The episode concludes in the present day, once more with Mira wearing the Irma Vep catsuit. She’s been messaging Laurie, her former assistant and lover, who shot her down hard in Episode 1. And like in prior episodes, wearing the catsuit means becoming, apparently, possessed by it and the spirit of Irma Vep. “You have to let Irma Vep become you,” Regina had told her earlier. Mira takes to the streets, and in Paris a young woman wearing shades, beanie, a hoodie and a catsuit is hardly worth note.
Taking to the rooftops, she sneaks into the hotel where Herman and Laurie are staying, awaiting his turn to direct Irma Vep. Little does he know his new project’s star, now inhabited by the spirit of Irma Vep, is stalking him and his new wife!
And little did we know, as viewers, that suddenly Mira-as-Irma’s powers would transcend the simple agile cat-burglary we’d seen before. As Irma Vep, Mira can now, somehow, magically “phase” (like the X-Men’s Shadowcat) through walls, slipping into their suite, where she watches as Herman gives Laurie a massively lavish pendant. The married couple briefly discusses work—he likes “big sh*t” he says, declaring his populist artistic intentions, and she dismisses Irma Vep as a mere “TV series” (like one we are watching!)—but somehow can’t help but discussing Mira.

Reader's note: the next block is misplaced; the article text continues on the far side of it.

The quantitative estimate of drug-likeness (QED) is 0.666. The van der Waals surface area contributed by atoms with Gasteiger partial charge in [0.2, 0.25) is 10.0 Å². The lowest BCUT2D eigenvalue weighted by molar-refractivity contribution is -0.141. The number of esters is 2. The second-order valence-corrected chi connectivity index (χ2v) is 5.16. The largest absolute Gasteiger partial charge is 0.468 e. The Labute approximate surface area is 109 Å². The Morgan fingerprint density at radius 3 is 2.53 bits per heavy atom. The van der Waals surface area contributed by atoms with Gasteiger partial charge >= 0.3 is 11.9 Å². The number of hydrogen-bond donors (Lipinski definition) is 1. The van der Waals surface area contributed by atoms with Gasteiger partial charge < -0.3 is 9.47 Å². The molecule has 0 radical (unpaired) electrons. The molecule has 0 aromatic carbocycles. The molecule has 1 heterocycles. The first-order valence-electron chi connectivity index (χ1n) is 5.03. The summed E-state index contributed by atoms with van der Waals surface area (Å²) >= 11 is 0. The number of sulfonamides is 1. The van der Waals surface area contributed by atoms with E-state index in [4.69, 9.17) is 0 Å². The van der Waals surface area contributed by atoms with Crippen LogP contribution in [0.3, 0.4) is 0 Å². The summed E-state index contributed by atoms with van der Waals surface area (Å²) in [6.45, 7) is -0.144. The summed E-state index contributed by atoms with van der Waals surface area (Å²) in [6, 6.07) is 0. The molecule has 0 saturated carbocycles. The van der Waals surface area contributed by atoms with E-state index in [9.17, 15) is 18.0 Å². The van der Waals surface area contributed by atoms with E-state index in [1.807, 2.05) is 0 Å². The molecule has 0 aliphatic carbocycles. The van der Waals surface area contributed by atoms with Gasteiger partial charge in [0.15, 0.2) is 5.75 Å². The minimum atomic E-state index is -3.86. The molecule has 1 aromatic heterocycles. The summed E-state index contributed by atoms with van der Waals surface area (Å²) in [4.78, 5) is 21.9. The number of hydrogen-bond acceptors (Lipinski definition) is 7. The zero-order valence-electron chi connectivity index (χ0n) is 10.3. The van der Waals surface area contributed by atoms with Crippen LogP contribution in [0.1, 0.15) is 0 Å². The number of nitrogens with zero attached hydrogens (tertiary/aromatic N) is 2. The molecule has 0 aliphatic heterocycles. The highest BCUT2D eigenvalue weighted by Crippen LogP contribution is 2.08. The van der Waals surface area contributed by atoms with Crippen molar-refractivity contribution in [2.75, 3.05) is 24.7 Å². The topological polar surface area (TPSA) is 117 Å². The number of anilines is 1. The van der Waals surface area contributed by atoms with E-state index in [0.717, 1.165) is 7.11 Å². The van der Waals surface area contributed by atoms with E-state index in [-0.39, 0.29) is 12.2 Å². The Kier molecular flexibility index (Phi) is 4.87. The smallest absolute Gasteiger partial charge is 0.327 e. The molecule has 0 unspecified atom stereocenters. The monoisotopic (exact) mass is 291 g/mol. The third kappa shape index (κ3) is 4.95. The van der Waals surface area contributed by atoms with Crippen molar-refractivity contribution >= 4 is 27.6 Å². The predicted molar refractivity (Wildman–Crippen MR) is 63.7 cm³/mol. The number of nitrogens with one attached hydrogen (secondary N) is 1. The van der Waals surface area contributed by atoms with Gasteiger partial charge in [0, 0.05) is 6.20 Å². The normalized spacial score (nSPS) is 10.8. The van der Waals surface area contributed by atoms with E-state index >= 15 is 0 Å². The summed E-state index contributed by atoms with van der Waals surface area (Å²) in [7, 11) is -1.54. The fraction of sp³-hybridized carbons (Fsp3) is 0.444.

Mira’s power to phase through walls now comes to her with ease, and she watches the two in their bedroom. Even as Laurie is ready for sex, Herman is still asking about Mira! As Mira steals away, she spies the pendant Herman gave Laurie, and just like she has with a credit card and a watch earlier in the series, she takes it; she then ascends once again to the Parisian rooftops, where she strikes a confident pose and the episode concludes.
With two episodes left, Assayas has left much to resolve. Can and will Irma Vep conclude production to its various stakeholders’ satisfaction? If so, how, and with whom in charge? Will “big-sh*t” Herman, film-school Regina, or desire-thwarted René be at the helm, and whose aesthetic will the final project reflect? Will it reach theaters and audiences, and to what degree of success? On a more personal level, will Mira reach some resolution in her interpersonal relationships with Laurie, Regina, Zoe, and/or Eamonn?
Or will the spirit of Irma Vep further wreak as much havoc in the characters’ personal lives as it already has on the set of René’s apparently-ill-fated project?
With stellar performances from Vikander, Macaigne, and Eidinger (as well as the rest of the cast), a whipash-wild ride between the past and present of cinema, and constant blurring between the real and the imaginary, Assayas’s Irma Vep has so far walked a dizzying tightrope act. Let’s hope its last two episodes deliver the goods!
Episode 7 of Irma Vep, “The Spectre,” airs Monday, July 18, on HBO and HBO Max.